The Rattler is probably the most iconic Cobra aircraft in the line's history. It was the first larger sized Cobra vehicle to be released at retail and was meant to be a foil to the Skystriker. In the look and feel of the toy, Hasbro produced a triumph for the line. The Rattler meshed with the Cobra army, had detail that rivaled any Joe vehicle and was fun to play with. It was a perfect storm of awesome. Which isn't to say the plane isn't without some problems. But, the Rattler is as definitive a vehicle release in 1984 as the Whale.
The Rattler was a brittle toy. The landing gear were easy to snap off, making the plane somewhat useless. And, the canopies featured hard plastic tabs that were also easy to break. These were more problematic since, once broken, they fell off anytime you tried to have the plane fly in any way that wasn't perfectly parallel to the ground. This lead the Rattler's quick demise in my childhood collection. While the Skystriker had suffered great play wear, it didn't have the small, fragile parts of the Rattler and was able to remain useful to me for much longer. This, naturally, lead to the Rattler's diminished importance in my collection. Since the one I had was broken, I never used it. So, my Cobra air army was relegated to the Trouble Bubble and a Claw.
The Rattler first came to my collection in October of 1984. I had been anxiously awaiting the Rattler since I first saw it in the '84 catalog back in January of that year. Wild Weasel had appeared in the comic and I was eager to finally add this missing piece of the Cobra hierarchy to my collection. My younger brother finally got the Rattler for his birthday that fall. Once we had the plane, it's luster quickly faded. Wild Weasel wasn't nearly as cool as his comic appearance had indicated. The plane was missing fun features like the ejector seats that were standard on the Skystriker and the gunner seat barely held a figure and he was stuck facing forward. But, the worst part was that the Rattler was broken in a matter of days. Once that happened, the usefulness of the plane was destroyed. As such, the Rattler was never my Cobra plane of choice. And, as my Cobra air force was so paltry, I developed my Cobra as a more ground focused enemy. I viewed air combat as too expensive and counterproductive to Cobra's goals. They were better off fighting American air power from ground emplacements and mobile gun batteries rather than trying to dogfight with superior technology. When the Mauler was released in 1985, though, I thought the Rattler would make a perfect foil to the Joe's newest weapon. But, since my original Rattler had long since been buried in a broken heap at the bottom of the toy box, this confrontation never came to fruition and encapsulates my frustrations with the quality of the Rattler as a toy.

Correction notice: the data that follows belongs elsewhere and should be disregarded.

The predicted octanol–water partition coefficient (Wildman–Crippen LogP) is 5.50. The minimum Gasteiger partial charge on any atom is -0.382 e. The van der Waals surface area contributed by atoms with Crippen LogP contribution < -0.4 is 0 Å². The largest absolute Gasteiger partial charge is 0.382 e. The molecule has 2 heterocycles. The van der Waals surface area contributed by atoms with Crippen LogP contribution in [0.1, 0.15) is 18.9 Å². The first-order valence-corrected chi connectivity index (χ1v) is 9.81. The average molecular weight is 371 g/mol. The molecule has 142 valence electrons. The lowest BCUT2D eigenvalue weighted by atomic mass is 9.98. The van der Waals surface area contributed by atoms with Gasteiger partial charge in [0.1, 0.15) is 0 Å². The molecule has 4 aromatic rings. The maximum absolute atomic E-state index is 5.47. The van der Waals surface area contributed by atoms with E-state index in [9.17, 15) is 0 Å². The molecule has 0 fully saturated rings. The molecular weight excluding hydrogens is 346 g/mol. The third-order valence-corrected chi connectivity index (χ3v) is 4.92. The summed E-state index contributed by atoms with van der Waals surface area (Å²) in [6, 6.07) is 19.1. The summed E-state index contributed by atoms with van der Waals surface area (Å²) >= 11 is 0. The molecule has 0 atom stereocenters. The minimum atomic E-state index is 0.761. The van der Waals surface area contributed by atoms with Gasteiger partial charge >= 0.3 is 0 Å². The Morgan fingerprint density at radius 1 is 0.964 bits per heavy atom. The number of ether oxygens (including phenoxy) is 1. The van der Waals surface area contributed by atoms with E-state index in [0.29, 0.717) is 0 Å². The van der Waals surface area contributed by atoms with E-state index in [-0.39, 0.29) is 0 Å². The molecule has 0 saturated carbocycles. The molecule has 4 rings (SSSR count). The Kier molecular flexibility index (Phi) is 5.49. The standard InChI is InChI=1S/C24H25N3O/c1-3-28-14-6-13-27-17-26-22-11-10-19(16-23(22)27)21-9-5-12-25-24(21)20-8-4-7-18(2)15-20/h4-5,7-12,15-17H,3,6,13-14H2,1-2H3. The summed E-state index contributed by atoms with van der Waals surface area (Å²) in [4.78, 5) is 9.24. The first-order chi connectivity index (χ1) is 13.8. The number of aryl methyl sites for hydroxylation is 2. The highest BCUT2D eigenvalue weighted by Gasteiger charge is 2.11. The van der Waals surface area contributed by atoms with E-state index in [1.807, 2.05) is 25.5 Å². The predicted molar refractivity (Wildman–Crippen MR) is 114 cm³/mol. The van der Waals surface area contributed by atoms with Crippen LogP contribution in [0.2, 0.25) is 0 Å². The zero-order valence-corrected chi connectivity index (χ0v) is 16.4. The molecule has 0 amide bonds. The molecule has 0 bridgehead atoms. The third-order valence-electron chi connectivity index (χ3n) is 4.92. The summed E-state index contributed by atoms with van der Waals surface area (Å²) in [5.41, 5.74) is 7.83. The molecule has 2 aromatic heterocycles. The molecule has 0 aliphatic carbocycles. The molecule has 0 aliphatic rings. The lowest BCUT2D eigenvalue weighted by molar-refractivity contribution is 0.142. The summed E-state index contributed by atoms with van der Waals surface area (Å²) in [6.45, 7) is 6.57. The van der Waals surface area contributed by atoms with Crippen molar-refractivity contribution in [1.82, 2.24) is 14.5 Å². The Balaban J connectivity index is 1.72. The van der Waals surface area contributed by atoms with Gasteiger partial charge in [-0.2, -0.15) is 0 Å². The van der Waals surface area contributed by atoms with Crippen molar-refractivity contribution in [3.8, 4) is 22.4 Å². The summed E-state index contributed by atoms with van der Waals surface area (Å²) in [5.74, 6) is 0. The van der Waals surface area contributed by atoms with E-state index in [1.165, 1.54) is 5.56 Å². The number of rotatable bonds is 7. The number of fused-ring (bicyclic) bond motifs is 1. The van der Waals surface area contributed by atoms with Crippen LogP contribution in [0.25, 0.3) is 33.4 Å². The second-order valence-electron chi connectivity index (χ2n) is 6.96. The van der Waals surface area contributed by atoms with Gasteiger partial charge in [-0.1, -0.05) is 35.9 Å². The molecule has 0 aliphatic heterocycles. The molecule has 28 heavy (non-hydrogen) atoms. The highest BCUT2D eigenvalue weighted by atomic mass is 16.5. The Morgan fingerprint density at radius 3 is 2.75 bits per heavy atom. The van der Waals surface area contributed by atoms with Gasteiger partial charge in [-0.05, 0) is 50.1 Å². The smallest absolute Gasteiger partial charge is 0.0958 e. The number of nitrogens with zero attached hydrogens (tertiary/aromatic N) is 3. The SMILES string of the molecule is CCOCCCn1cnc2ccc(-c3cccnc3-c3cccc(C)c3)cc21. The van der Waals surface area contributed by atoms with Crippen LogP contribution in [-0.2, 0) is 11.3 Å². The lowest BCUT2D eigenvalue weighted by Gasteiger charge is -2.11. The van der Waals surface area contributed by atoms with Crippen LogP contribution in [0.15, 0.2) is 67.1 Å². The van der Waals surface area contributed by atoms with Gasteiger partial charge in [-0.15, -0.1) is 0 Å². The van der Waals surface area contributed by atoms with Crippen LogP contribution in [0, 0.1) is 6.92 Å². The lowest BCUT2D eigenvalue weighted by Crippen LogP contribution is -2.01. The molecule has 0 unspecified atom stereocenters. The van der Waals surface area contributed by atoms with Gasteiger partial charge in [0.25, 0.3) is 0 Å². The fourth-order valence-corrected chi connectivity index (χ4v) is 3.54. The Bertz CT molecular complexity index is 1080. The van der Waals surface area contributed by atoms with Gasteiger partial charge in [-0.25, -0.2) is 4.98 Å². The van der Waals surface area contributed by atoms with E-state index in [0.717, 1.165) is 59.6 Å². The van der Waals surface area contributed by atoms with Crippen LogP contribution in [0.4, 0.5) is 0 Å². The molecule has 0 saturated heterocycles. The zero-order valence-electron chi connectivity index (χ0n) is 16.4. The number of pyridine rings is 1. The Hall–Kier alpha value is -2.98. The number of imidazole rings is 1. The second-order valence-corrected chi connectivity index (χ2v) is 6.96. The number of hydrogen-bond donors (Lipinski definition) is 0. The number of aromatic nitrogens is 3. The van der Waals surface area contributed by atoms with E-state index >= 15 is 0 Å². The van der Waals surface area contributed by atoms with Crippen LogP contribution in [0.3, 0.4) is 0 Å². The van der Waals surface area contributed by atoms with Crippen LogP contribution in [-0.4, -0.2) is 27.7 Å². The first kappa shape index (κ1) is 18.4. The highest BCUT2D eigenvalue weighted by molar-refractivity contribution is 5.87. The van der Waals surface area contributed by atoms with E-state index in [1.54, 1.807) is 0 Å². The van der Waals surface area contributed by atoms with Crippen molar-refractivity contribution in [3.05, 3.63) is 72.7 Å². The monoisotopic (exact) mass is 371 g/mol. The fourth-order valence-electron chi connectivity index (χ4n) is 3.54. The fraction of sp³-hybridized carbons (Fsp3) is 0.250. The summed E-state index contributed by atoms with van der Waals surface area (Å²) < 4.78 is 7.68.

The Rattler is both superior to and quite inferior to the Skystriker. The Rattler was obviously meant to be a lower price point item than the flagship Skystriker. But, from a detail standpoint, the Rattler was better. The cockpit was more detailed and the rotating wings and back gunner turret were play features that surpassed the Skystriker with ease. However, the Skystriker's working parachute seats and retractable landing gear gave it an edge over the Rattler as well. The main thing that was apparent was that Hasbro's ability to create detailed vehicles was increasing every year and the Rattler showed an improvement in the toy making process in terms of what could be delivered at a price point. It was a trend that would continue for a few years with the vehicles and a few more years with the figures.
The Rattler mold saw decent use. After it's run in the US, it was also released in Argentina in colors very similar to the original. In 1988, it was repainted in Tiger Force colors, re-patriotized and turned into a Joe vehicle. In 1997, Hasbro surprised collectors with the well thought out A-10 that also used the Rattler mold. This plane, while visually appealing, has severe quality problems, though and is really a vehicle that looks much better than it actually is. In 2002, Hasbro released a copper colored monstrosity that didn't even include a canopy for the gunner. In 2008, the mold was refurbished and brought back to retail in identical colors to the vintage plane as part of the Anniversary line. In 2009, that same mold will be released again in Tiger Force colors as an homage to an homage. Going forward, it is likely that this is a mold that will be used whenever Hasbro finds a place for it. So, we have likely not seen the end of the Rattler mold.
Before you go out and drop ~$70 to buy a mint, complete Rattler today, you should look into the 2008 reissue of the vehicle that was a Target exclusive. This plane is nearly identical to the original (the missiles are slightly different colors) and can be purchased for about 1/3 the cost of an original. On display, the two would be nearly indistinguishable and you would get the benefit of plastic that is 25 years newer. If you are a nostalgia buff like me, though, the original still has it's place in a collection. There is just something about owning a toy that was around during those brisk fall days of 1984 when I first took my original Rattler outside to play. That is the main reason why this sample has stuck with me and remains in my collection. The look of it is enough to be meaningful in a display and the design is something that should be enjoyed. I'm long past the point where I'll be flying my Rattler around the house so the display aspect is what makes a vehicle relevant to me. It is rare for a vehicle this size that was part of my childhood for so short a period to attain such a place of prominence in my collection. But, that is a testament to the quality of this toy.